The world's first wiki where authorship really matters (Nature Genetics, 2008). Due credit and reputation for authors. Imagine a global collaborative knowledge base for original thoughts. Search thousands of articles and collaborate with scientists around the globe.

wikigene or wiki gene protein drug chemical gene disease author authorship tracking collaborative publishing evolutionary knowledge reputation system wiki2.0 global collaboration genes proteins drugs chemicals diseases compound
Hoffmann, R. A wiki for the life sciences where authorship matters. Nature Genetics (2008)

Expression of connexins 26 and 43 in canine hyperplastic and neoplastic mammary glands.

Gap junctions are the only communicating junctions found in animal tissues and are composed of proteins known as connexins. Alterations in connexin expression have been associated with oncogenesis; reported studies in rodent and human mammary glands, which normally express connexins 26 and 43, confirm these alterations in malignancies. Mammary neoplasms represent the second most frequent neoplasm in dogs, and since there are no reports on the study of connexins in canine mammary glands, the present study investigated the expression of connexins 26 and 43 in normal, hyperplastic, and neoplastic mammary glands of this species, to verify if altered patterns of connexin staining are related to higher cell proliferation and malignant phenotypes. A total of 4 normal, 8 hyperplastic mammary glands, 9 benign, and 51 malignant mammary gland neoplasms were submitted for the immunostaining of connexins 26 and 43, E-cadherin, and proliferating cell nuclear antigen (PCNA). Normal, hyperplastic, and benign neoplastic mammary glands showed a punctate pattern for connexin 26 and 43 staining and an intercellular E-cadherin staining. Malignant neoplasms, especially the most aggressive cases with high cell proliferation rates, presented either fewer gap junction spots on the cell membranes or increased cytoplasmic immunostaining. Malignant tumors also expressed a less intense immunostaining of E-cadherin; the expression of this adhesion molecule is important for the transportation of connexins to cell membranes and in forming communicating gap junctions. Deficient expression of E-cadherin could be related to the aberrant connexin localization and may contribute to the malignant phenotype. In conclusion, the expression and distribution of connexins and E-cadherin are inversely correlated to cell proliferation in malignant mammary neoplasms of dogs and may well be related to their more aggressive histologic type and biologic behavior.[1]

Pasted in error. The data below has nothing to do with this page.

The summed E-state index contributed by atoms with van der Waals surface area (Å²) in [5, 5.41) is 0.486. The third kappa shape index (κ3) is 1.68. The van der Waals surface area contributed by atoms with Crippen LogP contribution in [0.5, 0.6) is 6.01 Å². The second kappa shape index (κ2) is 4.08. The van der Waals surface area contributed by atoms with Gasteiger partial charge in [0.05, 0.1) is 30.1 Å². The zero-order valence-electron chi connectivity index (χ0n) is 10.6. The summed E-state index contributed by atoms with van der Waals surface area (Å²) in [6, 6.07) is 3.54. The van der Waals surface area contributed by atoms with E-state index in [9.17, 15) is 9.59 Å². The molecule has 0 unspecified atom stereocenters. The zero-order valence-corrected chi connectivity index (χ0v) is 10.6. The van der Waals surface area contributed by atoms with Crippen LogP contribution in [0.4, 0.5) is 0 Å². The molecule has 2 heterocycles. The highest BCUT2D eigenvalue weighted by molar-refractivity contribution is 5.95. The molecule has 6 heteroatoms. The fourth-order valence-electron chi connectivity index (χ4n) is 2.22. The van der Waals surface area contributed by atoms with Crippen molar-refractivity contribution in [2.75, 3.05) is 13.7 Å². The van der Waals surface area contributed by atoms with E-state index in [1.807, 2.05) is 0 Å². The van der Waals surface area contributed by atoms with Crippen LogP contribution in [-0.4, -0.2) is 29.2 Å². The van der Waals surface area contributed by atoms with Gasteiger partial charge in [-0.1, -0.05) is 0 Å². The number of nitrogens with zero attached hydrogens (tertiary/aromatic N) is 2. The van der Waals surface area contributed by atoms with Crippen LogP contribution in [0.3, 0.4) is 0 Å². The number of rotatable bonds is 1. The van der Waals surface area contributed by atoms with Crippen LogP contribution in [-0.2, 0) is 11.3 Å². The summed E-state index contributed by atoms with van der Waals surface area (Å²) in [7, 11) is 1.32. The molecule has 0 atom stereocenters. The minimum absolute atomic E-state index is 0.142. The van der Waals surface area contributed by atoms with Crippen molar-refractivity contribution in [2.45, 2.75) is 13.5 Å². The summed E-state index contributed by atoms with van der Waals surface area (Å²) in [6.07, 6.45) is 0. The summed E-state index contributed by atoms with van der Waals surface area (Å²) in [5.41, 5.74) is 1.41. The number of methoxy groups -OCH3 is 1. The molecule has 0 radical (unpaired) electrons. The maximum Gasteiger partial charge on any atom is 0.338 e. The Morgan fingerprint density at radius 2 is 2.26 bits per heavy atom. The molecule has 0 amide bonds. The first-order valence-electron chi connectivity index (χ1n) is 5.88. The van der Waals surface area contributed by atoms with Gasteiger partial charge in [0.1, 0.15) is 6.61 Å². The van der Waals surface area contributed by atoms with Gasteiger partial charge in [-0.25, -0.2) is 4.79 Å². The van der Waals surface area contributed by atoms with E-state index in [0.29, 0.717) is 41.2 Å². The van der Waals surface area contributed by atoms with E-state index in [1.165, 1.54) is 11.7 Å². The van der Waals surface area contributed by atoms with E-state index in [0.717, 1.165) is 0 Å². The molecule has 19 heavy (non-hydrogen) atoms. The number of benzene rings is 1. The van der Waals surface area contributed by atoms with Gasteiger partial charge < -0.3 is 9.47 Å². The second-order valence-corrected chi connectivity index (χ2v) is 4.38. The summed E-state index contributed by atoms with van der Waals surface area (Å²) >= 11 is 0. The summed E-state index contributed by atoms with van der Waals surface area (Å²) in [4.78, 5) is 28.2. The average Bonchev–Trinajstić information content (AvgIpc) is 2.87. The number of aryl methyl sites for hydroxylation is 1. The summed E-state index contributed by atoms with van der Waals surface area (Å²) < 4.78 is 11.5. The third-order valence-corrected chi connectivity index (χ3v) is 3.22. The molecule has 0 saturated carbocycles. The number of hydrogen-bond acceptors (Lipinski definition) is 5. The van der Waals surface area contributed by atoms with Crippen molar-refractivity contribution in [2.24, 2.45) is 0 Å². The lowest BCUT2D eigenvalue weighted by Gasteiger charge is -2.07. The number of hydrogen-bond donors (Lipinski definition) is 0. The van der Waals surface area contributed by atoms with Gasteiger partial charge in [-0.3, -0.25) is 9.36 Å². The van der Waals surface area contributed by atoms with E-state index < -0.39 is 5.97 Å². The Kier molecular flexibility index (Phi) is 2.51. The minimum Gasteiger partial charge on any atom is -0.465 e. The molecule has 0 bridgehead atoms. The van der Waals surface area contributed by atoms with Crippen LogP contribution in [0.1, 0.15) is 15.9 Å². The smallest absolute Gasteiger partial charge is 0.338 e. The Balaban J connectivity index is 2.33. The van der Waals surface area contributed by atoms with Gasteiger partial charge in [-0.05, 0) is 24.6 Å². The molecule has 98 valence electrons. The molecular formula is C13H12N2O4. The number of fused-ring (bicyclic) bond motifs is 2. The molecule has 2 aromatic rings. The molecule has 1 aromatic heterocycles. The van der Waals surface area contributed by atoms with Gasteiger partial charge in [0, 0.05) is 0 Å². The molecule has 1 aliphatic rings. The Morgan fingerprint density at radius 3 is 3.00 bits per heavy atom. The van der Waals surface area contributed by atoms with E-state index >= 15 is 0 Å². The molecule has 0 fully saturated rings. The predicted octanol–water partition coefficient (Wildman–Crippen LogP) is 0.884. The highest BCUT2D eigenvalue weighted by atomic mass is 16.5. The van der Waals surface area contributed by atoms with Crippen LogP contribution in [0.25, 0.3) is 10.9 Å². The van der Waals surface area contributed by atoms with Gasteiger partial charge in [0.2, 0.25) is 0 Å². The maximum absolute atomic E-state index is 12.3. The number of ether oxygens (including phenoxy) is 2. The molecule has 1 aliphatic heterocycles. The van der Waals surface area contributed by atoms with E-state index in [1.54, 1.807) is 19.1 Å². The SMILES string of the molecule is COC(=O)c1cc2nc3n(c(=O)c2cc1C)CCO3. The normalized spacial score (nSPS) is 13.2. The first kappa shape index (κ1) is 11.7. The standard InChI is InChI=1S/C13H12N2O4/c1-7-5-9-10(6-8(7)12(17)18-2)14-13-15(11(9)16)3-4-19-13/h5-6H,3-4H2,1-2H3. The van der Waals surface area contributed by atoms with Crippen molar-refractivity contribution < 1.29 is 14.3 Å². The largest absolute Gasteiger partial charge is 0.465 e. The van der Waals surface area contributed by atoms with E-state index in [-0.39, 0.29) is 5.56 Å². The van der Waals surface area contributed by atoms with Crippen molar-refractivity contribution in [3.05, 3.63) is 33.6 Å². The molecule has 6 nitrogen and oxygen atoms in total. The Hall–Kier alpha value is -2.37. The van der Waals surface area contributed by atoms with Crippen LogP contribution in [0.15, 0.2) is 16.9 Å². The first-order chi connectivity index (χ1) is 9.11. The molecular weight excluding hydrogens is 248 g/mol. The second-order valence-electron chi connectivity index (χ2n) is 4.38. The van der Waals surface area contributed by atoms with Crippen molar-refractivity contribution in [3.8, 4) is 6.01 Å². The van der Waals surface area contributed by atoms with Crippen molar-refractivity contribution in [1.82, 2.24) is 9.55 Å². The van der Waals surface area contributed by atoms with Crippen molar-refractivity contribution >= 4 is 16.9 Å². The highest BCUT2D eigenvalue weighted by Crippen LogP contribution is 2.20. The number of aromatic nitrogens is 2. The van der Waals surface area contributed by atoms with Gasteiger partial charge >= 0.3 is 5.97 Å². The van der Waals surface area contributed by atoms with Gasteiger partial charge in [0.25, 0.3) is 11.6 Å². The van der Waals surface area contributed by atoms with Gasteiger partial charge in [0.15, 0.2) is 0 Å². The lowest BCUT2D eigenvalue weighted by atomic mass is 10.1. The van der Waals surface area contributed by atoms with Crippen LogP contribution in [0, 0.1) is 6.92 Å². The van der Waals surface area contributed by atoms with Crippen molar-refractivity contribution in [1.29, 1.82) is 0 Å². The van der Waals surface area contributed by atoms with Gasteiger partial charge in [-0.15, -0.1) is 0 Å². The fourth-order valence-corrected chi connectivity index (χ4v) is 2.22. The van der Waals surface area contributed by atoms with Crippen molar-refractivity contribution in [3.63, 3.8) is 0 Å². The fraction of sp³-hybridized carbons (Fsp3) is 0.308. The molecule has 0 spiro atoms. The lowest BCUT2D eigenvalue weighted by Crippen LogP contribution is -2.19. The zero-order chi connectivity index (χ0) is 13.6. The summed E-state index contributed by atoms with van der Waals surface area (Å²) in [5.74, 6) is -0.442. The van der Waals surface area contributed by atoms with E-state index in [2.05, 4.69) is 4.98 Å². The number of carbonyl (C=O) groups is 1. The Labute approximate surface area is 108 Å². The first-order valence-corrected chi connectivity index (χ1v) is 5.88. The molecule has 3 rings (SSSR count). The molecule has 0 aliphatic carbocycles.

1. Expression of connexins 26 and 43 in canine hyperplastic and neoplastic mammary glands. Torres, L.N., Matera, J.M., Vasconcellos, C.H., Avanzo, J.L., Hernandez-Blazquez, F.J., Dagli, M.L. Vet. Pathol. (2005) [Pubmed]
WikiGenes - Universities